Just in: Lang Lang cancels next three months

Official statement:

Lang Lang regrets to announce that he is forced to cancel performances through the end of June due to inflammation in his left arm. Under his doctor’s recommendation, Lang Lang will take this time to rest and allow his arm to heal in order to make a full recovery.

photo (c) Peter Hönnemann

The Chinese pianist has not played much lately, missing most of March with flu.

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    • One bung wing?

      No offense, LL, you’re just what the doctor ordered to get young people interested in our art music. Get better soon.

  • Not terribly surprising.
    I’m not a big fan of his, but wouldn’t wish tendonitis on anybody.
    I hope he seeks out an Alexander Technique teacher or something.

  • We all wish two things. One, that he recovers soon and two, that we could play even half as well as him! Best wishes to Lang Lang for a swift recovery.

  • An absolutely brilliant pianist. Can only think of superlatives for this genius-
    dedicated, wonderful, second to none.

    Trust he will recover very soon. Listened to him playing Ave Maria this morning- exquisite!

  • When Lang Lang’s fingertips stroke the keys, I feel like I am the one who plays the piano, and his fingers fluttering across the keyboard vividly like a colorful butterfly!
    Please get well soon.

  • LL, Alexander Technique is the best way through this.. You don’t want RSI to return!

    Professor. Robert Bedford
    West Chester University, PA
    Piano, Juilliard Grad.
    Certified Alexander Technique Teacher
    20 years experience ,extremely rare combination)

    l have brought many pianist’s to recovery ,

  • It’s not just his piano playing that’s brilliant, but his character in relating to the audience as being just one of us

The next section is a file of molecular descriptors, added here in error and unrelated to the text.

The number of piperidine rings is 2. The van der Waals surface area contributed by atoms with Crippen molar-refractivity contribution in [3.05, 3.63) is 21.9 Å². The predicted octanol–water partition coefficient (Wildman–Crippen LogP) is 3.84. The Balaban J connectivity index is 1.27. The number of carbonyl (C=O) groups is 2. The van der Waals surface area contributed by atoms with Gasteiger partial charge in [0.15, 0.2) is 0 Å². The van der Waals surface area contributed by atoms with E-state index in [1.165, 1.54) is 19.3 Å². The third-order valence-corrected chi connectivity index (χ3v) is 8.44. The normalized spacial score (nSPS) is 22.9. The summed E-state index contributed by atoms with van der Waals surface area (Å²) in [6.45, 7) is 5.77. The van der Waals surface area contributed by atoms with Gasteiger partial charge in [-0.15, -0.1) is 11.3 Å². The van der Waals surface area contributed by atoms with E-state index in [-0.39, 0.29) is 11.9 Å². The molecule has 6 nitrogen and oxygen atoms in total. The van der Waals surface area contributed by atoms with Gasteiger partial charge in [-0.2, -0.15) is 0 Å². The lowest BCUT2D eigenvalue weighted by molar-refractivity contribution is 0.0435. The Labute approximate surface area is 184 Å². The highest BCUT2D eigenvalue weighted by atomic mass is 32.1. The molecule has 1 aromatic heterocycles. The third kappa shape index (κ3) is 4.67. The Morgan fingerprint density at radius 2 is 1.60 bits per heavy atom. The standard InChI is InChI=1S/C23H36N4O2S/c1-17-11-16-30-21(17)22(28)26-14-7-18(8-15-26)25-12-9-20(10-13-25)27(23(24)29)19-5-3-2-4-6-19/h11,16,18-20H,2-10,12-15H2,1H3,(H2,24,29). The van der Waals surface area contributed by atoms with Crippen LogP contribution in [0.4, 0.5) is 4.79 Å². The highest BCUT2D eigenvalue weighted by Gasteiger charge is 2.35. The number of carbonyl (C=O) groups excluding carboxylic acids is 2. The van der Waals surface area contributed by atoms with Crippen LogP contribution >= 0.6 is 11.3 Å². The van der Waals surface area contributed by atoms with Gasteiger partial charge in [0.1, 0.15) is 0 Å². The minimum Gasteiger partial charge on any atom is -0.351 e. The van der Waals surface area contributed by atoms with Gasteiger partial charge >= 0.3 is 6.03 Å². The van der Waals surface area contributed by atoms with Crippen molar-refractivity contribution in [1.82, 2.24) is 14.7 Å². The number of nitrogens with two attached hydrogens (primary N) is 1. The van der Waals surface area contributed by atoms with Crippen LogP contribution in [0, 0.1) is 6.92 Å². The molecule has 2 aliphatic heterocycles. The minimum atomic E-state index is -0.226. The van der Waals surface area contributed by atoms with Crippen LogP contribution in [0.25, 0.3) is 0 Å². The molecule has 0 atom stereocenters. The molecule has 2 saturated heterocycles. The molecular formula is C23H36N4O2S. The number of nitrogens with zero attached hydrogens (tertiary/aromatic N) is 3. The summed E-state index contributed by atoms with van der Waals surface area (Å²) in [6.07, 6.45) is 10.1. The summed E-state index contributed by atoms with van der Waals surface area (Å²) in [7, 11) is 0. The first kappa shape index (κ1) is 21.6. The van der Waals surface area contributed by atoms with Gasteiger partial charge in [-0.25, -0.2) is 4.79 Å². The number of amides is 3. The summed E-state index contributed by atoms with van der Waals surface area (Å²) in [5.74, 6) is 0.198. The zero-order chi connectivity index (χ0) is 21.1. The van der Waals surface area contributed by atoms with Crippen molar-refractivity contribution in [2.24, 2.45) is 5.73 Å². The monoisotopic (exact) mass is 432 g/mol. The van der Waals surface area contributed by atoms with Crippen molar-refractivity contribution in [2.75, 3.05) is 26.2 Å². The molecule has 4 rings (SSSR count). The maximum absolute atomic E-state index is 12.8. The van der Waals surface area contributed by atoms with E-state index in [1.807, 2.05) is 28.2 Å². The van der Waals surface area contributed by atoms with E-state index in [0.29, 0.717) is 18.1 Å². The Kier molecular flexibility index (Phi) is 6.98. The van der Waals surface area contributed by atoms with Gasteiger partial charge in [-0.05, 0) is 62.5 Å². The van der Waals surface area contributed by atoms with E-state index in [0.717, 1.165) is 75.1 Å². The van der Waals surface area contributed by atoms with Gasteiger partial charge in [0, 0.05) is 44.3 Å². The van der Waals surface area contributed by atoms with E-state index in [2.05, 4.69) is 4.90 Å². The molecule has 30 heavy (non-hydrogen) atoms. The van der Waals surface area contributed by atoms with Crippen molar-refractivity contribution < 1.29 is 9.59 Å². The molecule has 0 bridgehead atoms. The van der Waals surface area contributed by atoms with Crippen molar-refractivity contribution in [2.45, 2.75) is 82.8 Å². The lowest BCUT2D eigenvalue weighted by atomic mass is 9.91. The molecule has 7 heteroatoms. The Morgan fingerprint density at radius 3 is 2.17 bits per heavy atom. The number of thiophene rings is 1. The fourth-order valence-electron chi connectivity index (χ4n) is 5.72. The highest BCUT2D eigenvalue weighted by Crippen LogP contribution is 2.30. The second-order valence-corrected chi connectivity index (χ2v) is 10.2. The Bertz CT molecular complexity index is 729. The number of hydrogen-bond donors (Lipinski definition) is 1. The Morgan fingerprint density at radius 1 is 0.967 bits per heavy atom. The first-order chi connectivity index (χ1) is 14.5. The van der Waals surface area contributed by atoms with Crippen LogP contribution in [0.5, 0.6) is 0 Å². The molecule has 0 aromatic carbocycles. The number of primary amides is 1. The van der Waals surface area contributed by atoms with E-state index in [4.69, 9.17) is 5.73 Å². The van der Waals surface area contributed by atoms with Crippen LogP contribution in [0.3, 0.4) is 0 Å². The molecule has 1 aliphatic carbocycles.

• So sad to learn that Lang Lang has not yet recovered. Such a wonderful talented
    person- could listen to him forever.

    So charismatic as well- a joy to behold.

    Sincere wishes for a speedy recovery.

    Renee Mayer

  • The tendonitis is not a misfortune but a blessing in disguise before he is permanently crippled. I have only gone to one Lang Lang concert in my life, at the start of his career to see what the hype was all about. Leaving aside his unique and controversial platform and interpretive mannerisms, his technique struck me as wrong and disastrous. It is a Lang Lang trademark to bang (with excessive tension) for no good reason and when the real climax of the music comes, he plays feebly. He is fortunate that the tendonitis developed after he has become famous and made enough money for retirement. He is fortunate that there are still prospects for recovery. We should be very grateful that this serves as a cautionary tale for budding pianists not to emulate his technique. Lang Lang’s teacher at the Curtis, Gary Graffman, suffered from a different injury but is now a one-handed pianist. Perhaps as audience, we should speak out that we want musicianship and not just impressive polish on the surface.
    I wish Mr Lang a speedy recovery and for all we know, he may become a better pianist as a result.

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